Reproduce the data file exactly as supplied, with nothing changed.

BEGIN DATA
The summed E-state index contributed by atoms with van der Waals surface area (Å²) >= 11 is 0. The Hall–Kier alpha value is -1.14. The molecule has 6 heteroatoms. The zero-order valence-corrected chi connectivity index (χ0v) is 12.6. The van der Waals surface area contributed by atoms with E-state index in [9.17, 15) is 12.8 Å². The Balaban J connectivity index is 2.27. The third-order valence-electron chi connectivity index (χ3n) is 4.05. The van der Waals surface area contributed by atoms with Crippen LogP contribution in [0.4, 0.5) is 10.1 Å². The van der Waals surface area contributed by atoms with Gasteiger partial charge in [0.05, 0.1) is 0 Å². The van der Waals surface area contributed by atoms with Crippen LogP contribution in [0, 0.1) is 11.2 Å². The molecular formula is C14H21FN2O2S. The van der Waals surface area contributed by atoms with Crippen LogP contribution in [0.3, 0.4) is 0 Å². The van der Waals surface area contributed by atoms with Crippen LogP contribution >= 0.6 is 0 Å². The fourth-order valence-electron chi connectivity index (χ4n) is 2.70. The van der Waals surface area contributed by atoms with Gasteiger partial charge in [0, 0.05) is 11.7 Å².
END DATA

The summed E-state index contributed by atoms with van der Waals surface area (Å²) >= 11 is 0. The Hall–Kier alpha value is -1.14. The molecule has 6 heteroatoms. The zero-order valence-corrected chi connectivity index (χ0v) is 12.6. The van der Waals surface area contributed by atoms with E-state index in [9.17, 15) is 12.8 Å². The Balaban J connectivity index is 2.27. The third-order valence-electron chi connectivity index (χ3n) is 4.05. The van der Waals surface area contributed by atoms with Crippen LogP contribution in [0.4, 0.5) is 10.1 Å². The van der Waals surface area contributed by atoms with Gasteiger partial charge in [0.05, 0.1) is 0 Å². The van der Waals surface area contributed by atoms with Crippen LogP contribution in [0, 0.1) is 11.2 Å². The molecular formula is C14H21FN2O2S. The van der Waals surface area contributed by atoms with Crippen LogP contribution in [0.3, 0.4) is 0 Å². The van der Waals surface area contributed by atoms with Crippen LogP contribution >= 0.6 is 0 Å². The fourth-order valence-electron chi connectivity index (χ4n) is 2.70. The van der Waals surface area contributed by atoms with Gasteiger partial charge in [0, 0.05) is 11.7 Å².